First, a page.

HOW TO MAKE YOUR ROOM ‘FEM­I­NINE’

Dar­ren Palmer shares his tips, plus copies of his new book

QT Magazine - - HOME & GARDEN -

DAR­REN Palmer from The Block has shared some tips from his new book ‘Home Space’ with QT Mag read­ers. See the com­pe­ti­tion page in this is­sue for a chance to win one of three copies of his new book packed with ideas for your home.

Dar­ren has shared his tips how to make a room more fem­i­nine.

This fem­i­nine look may be play­ing to gen­der stereo­types and, of course, there are any num­ber of women who would like this or hate its uber-pink pret­ti­ness.

The exercise is to demon­strate how di­a­met­ri­cally dif­fer­ent you can make a room look with the change of art­work, soft fur­nish­ings, dé­cor, flow­ers and oc­ca­sional fur­ni­ture.

Firstly, the scale of the oc­ca­sional fur­ni­ture has been changed; the sideta­bles and lamps are about 80 per cent smaller than in the mas­cu­line look.

This makes the sofa and cof­fee ta­ble look larger and the room cosier.

The art­work also has a fem­i­nine look, with the pinks and pur­ples work­ing in with the pas­tel colour scheme. The two art­works fill the wall just as well as the mir­ror in the mas­cu­line look; the idea is that, if placed above a sofa, what­ever is on the walls should be con­tained within the width of the sofa with ap­prox­i­mately 100 mm on ei­ther side from the edge of the frame to the edge of the sofa arm.

This pair of art­works are the right size for the space and for the sofa. One of these pic­tures, as lovely as they are,

would not be enough for this par­tic­u­lar wall.

The rug is again the base from which to build the room – here, it’s bright and am­bi­ent in pat­tern. Var­i­ous coloured or neu­tral rugs could have worked, but this bold state­ment is a great way of show­ing how dif­fer­ent a room can be by chang­ing a few key in­clu­sions.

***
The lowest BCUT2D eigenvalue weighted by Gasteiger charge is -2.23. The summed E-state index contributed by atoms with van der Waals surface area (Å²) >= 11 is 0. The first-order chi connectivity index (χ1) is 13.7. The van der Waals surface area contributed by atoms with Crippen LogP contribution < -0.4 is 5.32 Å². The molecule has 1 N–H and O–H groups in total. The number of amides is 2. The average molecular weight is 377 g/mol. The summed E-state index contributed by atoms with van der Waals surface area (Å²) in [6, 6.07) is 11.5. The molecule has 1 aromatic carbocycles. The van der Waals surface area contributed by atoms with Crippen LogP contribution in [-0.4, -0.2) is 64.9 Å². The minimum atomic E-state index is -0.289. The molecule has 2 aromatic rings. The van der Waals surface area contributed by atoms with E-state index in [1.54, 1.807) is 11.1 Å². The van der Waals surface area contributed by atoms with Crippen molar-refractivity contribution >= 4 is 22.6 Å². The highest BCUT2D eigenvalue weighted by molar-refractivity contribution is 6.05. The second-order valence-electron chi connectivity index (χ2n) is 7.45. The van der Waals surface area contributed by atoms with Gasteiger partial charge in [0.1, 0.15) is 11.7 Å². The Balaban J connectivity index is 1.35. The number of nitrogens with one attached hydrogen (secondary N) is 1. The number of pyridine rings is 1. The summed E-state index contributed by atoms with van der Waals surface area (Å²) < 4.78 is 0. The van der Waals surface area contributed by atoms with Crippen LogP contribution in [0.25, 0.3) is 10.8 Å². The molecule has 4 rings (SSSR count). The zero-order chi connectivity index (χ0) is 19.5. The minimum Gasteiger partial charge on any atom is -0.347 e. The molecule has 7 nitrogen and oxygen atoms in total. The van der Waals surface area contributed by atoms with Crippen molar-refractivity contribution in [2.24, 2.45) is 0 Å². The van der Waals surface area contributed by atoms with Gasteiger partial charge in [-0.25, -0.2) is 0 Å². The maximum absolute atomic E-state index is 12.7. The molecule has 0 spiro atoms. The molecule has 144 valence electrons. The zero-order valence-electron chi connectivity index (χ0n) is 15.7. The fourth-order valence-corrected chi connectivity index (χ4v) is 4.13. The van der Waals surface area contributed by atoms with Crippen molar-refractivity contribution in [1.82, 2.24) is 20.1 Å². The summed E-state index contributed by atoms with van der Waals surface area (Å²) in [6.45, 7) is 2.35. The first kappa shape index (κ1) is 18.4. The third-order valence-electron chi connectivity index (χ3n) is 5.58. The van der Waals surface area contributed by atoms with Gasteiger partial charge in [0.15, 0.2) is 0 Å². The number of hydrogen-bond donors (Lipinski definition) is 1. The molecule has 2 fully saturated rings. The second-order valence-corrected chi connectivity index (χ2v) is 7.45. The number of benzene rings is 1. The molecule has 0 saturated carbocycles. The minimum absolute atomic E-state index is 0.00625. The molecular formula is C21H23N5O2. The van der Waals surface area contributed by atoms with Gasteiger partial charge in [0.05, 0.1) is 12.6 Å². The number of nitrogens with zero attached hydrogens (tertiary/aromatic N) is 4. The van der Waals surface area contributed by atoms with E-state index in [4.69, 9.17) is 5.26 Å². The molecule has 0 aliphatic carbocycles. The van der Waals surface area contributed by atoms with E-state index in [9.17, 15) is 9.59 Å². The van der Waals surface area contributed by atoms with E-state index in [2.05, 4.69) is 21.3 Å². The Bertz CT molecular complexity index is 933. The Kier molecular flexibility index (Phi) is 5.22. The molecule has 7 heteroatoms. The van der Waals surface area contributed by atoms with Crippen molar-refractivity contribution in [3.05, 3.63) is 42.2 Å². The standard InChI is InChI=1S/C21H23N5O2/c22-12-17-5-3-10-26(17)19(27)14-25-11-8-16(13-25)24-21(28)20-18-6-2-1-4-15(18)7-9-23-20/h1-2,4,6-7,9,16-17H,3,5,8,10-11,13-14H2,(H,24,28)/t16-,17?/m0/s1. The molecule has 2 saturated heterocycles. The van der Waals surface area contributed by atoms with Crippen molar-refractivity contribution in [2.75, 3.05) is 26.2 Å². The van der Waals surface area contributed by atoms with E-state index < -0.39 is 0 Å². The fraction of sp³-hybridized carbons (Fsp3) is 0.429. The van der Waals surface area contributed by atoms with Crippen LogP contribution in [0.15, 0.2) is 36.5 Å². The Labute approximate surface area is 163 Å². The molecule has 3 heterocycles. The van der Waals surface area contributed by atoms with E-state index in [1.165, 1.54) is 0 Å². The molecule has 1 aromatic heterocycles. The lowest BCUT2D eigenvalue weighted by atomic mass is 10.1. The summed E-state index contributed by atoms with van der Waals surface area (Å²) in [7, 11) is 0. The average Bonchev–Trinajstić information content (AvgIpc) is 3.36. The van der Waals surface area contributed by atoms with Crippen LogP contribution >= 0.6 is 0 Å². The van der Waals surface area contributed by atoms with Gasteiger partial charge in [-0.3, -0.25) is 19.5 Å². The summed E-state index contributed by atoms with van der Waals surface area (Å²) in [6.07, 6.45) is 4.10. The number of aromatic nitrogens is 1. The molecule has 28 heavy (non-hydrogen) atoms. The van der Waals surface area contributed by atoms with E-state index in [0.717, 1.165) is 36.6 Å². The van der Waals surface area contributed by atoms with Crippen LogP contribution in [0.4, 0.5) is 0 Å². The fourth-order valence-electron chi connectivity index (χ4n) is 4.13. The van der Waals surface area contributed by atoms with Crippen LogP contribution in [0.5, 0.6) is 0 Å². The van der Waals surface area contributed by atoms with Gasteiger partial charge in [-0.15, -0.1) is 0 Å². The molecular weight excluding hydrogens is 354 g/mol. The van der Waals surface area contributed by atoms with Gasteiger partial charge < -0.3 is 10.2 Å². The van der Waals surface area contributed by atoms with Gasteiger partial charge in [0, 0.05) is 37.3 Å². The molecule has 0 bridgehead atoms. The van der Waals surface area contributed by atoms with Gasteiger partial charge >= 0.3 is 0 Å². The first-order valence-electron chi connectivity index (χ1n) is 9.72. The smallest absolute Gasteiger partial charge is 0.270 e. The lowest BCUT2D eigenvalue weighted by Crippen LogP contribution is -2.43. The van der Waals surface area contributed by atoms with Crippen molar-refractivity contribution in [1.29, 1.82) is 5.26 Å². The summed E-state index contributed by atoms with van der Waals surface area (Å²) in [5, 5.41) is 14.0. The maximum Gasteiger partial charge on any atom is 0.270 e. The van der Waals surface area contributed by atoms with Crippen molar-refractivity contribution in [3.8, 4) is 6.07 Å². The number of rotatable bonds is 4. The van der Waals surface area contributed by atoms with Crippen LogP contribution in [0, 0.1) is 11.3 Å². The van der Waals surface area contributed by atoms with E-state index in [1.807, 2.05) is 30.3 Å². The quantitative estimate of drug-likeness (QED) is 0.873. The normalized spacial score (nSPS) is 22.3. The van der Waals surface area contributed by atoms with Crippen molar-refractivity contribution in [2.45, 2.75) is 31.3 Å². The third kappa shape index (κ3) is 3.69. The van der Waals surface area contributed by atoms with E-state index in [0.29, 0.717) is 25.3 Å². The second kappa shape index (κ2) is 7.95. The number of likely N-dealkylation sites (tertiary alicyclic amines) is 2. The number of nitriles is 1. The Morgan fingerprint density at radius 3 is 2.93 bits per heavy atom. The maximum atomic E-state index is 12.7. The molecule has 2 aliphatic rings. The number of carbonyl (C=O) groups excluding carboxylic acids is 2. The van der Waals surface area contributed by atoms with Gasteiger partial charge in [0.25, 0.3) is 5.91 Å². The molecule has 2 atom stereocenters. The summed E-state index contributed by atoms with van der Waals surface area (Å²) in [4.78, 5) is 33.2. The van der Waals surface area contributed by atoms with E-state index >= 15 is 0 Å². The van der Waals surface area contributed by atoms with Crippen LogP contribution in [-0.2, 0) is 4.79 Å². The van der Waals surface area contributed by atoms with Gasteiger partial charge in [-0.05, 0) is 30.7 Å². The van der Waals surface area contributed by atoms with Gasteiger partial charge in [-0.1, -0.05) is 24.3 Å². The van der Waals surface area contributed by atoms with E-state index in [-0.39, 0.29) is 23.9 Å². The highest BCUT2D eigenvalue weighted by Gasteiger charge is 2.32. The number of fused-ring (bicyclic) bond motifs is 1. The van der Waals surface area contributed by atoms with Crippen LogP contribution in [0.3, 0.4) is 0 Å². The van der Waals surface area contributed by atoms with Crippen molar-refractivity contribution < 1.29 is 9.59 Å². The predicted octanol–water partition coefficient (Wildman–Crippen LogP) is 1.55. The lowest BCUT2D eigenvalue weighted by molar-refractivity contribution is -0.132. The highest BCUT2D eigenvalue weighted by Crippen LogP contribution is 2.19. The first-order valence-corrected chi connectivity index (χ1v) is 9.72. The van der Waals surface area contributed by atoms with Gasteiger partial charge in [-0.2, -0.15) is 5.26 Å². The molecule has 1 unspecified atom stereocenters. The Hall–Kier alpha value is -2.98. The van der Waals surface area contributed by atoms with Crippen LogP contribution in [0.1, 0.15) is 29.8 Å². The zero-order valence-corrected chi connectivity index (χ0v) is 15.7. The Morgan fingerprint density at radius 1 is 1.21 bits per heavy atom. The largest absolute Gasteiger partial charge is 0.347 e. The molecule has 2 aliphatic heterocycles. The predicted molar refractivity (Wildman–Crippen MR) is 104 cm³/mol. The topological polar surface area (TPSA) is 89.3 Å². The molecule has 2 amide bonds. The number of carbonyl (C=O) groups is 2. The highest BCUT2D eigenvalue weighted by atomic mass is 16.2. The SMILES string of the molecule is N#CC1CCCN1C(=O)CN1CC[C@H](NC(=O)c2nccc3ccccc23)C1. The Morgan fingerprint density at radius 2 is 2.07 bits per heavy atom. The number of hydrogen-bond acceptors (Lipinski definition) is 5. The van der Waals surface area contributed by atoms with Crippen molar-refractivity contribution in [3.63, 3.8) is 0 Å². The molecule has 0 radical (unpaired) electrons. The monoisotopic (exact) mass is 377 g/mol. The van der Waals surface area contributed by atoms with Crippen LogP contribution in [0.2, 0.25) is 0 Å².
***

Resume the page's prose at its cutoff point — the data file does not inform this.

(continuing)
The cush­ions are all linen to match the linen sofa, and in two sizes and colours – a lum­bar size darker pink and a square, 50 by 50 cm light pink. They skate the line between colour co­or­di­na­tion and matchy-matchy. I think it’s on the right side of that line, but it’s a close call. Pinks are also found in the metallics used for in­ter­est in this scheme; where gold was used in the mas­cu­line scheme, here we have cop­per.

A cop­per bowl adds height and in­ter­est to the cof­fee ta­ble, and ties in with both the round, mir­rored tray sit­ting un­der the flo­ral ar­range­ment and the mir­rored sideta­bles. The mir­rored tray also re­flects the colour of the flow­ers and gives a pool-like sense of depth to the cof­fee ta­ble.

Bright red na­tives light up the room and tie in with the art­works.

Again, there’s a fine line between match­ing ev­ery el­e­ment in the room and be­ing in­formed by el­e­ments to cre­ate a scheme, but I think it works. In terms of show­ing off a dif­fer­ent look us­ing the same ba­sic in­clu­sions, I think we’ve nailed the brief. This is an ex­tract from Homes­pace by Dar­ren Palmer (Mur­doch Books) RRP $39.99 avail­able now from all good book stores and on­line. WIN A COPY – see the en­try form in this is­sue of QT Mag­a­zine!

This fem­i­nine look may be play­ing to gen­der stereo­types and, of course, there are any num­ber of women who would like this or hate its uber-pink pret­ti­ness.

Author and ex­pert ren­o­va­tor Dar­ren Palmer.

Newspapers in English

Newspapers from Australia

© PressReader. All rights reserved.